University: Lincoln College, University of Oxford
Immigration lawyers deal with all legal matters relating to immigration and nationality. The work ranges from asylum and human rights claims through applications by family members and students to advising businesses on securing immigration status for their employees. There is a significant and increasing European law element, and many cases raise important human rights issues. The law is rapidly developing, in terms of both statute and caselaw, and procedural timeframes are tight. There is a good deal of overlap with social welfare, mental health, prison law, criminal law and civil actions.
“Your supervisor in pupillage can be a critical inspiration in terms of how you practise and the kind of work you do,” says Sonali Naik QC. She explains how working as a pupil under the pre-eminent human rights lawyer Dame Laura Cox – who went on to serve as a justice of the High Court – held her in good stead for pursuing her own career within the field of human rights. After pupillage, Sonali left the Bar for five years to work firstly at the Refugee Legal Centre and then at Tower Hamlets Law Centre, before joining Garden Court Chambers in 1998.
The experience of working in the NGO sector solidified to Sonali exactly what kind of law she wanted to practise: “It’s no bad thing to have worked in different environments before the Bar as I did. It can be quite difficult to come into this area straight from university. When I first started, I was keen to practise in employment and discrimination work, but I soon realised that I really wanted to do immigration law which includes asylum, nationality, detention and deprivation work within the broader bracket of human rights law.”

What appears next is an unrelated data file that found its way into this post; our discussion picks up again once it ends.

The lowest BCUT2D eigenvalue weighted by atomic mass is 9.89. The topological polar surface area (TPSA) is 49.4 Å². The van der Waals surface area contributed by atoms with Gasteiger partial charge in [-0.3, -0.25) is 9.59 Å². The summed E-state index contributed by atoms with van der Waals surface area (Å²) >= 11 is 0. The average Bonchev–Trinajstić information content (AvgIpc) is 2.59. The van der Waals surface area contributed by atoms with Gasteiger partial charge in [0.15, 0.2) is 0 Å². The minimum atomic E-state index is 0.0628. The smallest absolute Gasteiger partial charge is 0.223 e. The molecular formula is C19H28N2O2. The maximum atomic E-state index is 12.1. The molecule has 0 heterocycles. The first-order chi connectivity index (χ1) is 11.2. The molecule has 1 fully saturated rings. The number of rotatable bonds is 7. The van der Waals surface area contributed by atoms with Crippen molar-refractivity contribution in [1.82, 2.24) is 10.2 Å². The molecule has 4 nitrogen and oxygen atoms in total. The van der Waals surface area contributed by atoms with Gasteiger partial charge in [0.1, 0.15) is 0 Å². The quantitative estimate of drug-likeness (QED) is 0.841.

When asked about the highlight of her career, Sonali has more than one answer: “My first case in the House of Lords was when I was a junior just back from maternity leave – managing to get the case together and winning in those circumstances is a real highlight!” There’s also her first appearance on her feet in the Supreme Court last year, and the case that saw Sonali obtain three interim injunctions from the Court of Appeal to prevent the removal of asylum seekers on charter flights to Afghanistan. “It’s difficult to pick just one highlight because they all have different significances,” she says. “A case could be particularly important for you as a lawyer, or for the result for the client, or because of the personal context, or all three.”
Cases are all about people
It’s the people that Sonali works with who make the job equally enjoyable and demanding: “I like the intellectual challenge of my work, but not just in the abstract. Cases are all about people, their stories, often for very vulnerable people. Being able to achieve just outcomes for them is the greatest satisfaction of the job.”
It can be difficult for aspiring barristers to gain experience working with the kind of clients that you will often encounter in immigration work, Sonali admits. The role requires careful handling and maturity, and the ability to deal with people who are not necessarily like you or who haven’t always had the same type of life experiences or chances as you have. For example, she says: “It can be hard to put yourself in the position of a migrant who has travelled overland for days in the back of a lorry to come to this country. You can only really gain those skills with experience. The most important thing is to listen.”